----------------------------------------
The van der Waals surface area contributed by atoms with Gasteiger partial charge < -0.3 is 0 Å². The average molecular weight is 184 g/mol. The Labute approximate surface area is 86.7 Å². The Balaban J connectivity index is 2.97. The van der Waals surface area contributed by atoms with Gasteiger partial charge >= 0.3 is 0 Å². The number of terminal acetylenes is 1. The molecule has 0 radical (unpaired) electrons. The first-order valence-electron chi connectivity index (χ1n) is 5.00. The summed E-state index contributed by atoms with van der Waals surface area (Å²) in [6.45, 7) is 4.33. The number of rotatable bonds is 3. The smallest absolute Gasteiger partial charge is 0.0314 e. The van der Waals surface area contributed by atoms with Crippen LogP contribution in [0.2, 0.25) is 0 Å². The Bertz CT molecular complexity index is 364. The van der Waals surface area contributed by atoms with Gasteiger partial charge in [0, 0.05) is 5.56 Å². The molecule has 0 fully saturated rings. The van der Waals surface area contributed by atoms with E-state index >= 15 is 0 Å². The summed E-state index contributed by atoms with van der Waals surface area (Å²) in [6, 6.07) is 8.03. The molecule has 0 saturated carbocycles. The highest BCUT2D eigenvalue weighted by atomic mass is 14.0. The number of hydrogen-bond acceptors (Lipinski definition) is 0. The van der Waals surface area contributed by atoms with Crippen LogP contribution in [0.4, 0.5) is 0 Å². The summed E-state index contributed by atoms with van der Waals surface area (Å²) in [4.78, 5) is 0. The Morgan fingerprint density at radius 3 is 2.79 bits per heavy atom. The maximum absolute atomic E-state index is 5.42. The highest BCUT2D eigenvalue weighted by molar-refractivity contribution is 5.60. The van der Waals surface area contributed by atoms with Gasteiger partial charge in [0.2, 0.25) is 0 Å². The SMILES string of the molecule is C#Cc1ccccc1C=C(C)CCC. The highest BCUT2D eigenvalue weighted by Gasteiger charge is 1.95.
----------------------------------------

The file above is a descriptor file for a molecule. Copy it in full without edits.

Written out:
The van der Waals surface area contributed by atoms with Gasteiger partial charge < -0.3 is 0 Å². The average molecular weight is 184 g/mol. The Labute approximate surface area is 86.7 Å². The Balaban J connectivity index is 2.97. The van der Waals surface area contributed by atoms with Gasteiger partial charge >= 0.3 is 0 Å². The number of terminal acetylenes is 1. The molecule has 0 radical (unpaired) electrons. The first-order valence-electron chi connectivity index (χ1n) is 5.00. The summed E-state index contributed by atoms with van der Waals surface area (Å²) in [6.45, 7) is 4.33. The number of rotatable bonds is 3. The smallest absolute Gasteiger partial charge is 0.0314 e. The van der Waals surface area contributed by atoms with Crippen LogP contribution in [0.2, 0.25) is 0 Å². The Bertz CT molecular complexity index is 364. The van der Waals surface area contributed by atoms with Gasteiger partial charge in [0, 0.05) is 5.56 Å². The molecule has 0 fully saturated rings. The van der Waals surface area contributed by atoms with E-state index >= 15 is 0 Å². The summed E-state index contributed by atoms with van der Waals surface area (Å²) in [6, 6.07) is 8.03. The molecule has 0 saturated carbocycles. The highest BCUT2D eigenvalue weighted by atomic mass is 14.0. The number of hydrogen-bond acceptors (Lipinski definition) is 0. The van der Waals surface area contributed by atoms with Crippen LogP contribution in [0.4, 0.5) is 0 Å². The summed E-state index contributed by atoms with van der Waals surface area (Å²) in [4.78, 5) is 0. The Morgan fingerprint density at radius 3 is 2.79 bits per heavy atom. The maximum absolute atomic E-state index is 5.42. The highest BCUT2D eigenvalue weighted by molar-refractivity contribution is 5.60. The van der Waals surface area contributed by atoms with Gasteiger partial charge in [0.2, 0.25) is 0 Å². The SMILES string of the molecule is C#Cc1ccccc1C=C(C)CCC. The highest BCUT2D eigenvalue weighted by Gasteiger charge is 1.95.